National Physical Laboratory

Hardness and Microhardness Mapping

Hardness is a key quality assurance test for the hardmetal and powder route material industry, because it quickly defines whether the processing schedule has achieved the required end-product characteristics. Work at NPL has focused on evaluating hardness testing on brittle materials, and in supporting broad application of the techniques available.

Standards

NPL has been influential in evaluating conventional hardness tests for metals applied to brittle materials. In the ceramic field, we have coordinated European work to validate EN 843-4 on Vickers, Knoop and Rockwell ‘N’-scale hardness testing. In the hardmetal field, we have been studying correlations between Rockwell ‘A’ (force derived from a mass of 60 kg), often used in the USA, and Vickers HV30 Tests (used in Europe). NPL has also experimented with Vickers HV100 tests for the determination of fracture toughness via the Palmqvist cracking method. We are currently evaluating a NIST HV1 hardmetal standard reference material for potential as an HV30 reference material for the hardmetal industry, since there are no metallic reference blocks available for hardness above 1000 HV30.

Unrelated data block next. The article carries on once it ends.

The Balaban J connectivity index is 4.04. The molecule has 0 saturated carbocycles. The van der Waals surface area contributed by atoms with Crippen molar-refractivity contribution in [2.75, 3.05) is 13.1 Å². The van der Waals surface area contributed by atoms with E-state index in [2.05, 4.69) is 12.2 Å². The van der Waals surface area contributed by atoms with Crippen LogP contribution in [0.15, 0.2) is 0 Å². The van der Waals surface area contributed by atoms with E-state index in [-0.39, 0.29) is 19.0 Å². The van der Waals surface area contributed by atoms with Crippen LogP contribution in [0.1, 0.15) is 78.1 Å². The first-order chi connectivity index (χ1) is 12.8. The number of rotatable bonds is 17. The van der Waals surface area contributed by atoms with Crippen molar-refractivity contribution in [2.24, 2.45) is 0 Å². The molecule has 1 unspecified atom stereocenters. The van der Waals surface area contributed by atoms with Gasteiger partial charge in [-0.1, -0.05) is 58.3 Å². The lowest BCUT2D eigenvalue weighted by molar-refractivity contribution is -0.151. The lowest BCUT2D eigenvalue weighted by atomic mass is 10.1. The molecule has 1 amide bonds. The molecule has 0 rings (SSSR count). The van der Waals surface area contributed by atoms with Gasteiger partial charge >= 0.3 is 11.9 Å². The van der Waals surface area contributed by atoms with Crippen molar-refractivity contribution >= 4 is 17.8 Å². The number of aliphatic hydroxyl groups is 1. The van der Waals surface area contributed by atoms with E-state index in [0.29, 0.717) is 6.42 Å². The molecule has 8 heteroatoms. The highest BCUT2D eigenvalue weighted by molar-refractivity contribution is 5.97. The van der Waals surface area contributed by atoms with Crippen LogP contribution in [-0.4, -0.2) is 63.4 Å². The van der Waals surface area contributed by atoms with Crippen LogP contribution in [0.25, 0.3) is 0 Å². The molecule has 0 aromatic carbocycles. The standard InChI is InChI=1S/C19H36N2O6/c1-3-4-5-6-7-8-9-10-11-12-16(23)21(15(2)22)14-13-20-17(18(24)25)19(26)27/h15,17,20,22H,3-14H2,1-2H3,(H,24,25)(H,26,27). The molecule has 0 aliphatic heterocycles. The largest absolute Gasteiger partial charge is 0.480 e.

Depth-sensing hardness

Taking visual measurement out of the equation could be the key to improved consistency of hardness determination. Research at NPL has evaluated the technique on a wide range of hard surfaces, predominantly coating systems, and predominantly at forces less than 1 N, using nanoindentation systems. At higher forces, we have found that, the inhomogeneity of ceramic materials on the HV1 or HK2 scales where cracking is at an acceptable minimum means that the scatter of outcomes is larger than attributable to reading errors, so currently, there seems to be no advantage in moving towards this technique.

For hardmetals and other more ductile materials, we have pioneered a new system of making hardness scans across a surface, e.g. of a joint or functionally graded material. The instrument, named a ‘scanning indentation mechanical microprobe’ (SIMM) is based on conventional depth-sensing principles, but operates under stepper motor control which allows a raster of hardness indentations to made on a flat surface. The machine can be controlled to indent to a given depth, or to a given maximum force. The loading/unloading curve produced can then be analysed in an appropriate way to give either conventional hardness data, Martens’ hardness, or other parameters, which can then be plotted as a map for easy visualisation of hardness gradients.

For more information: Roger Morrell

Last Updated: 25 Apr 2012
Created: 29 Jul 2007

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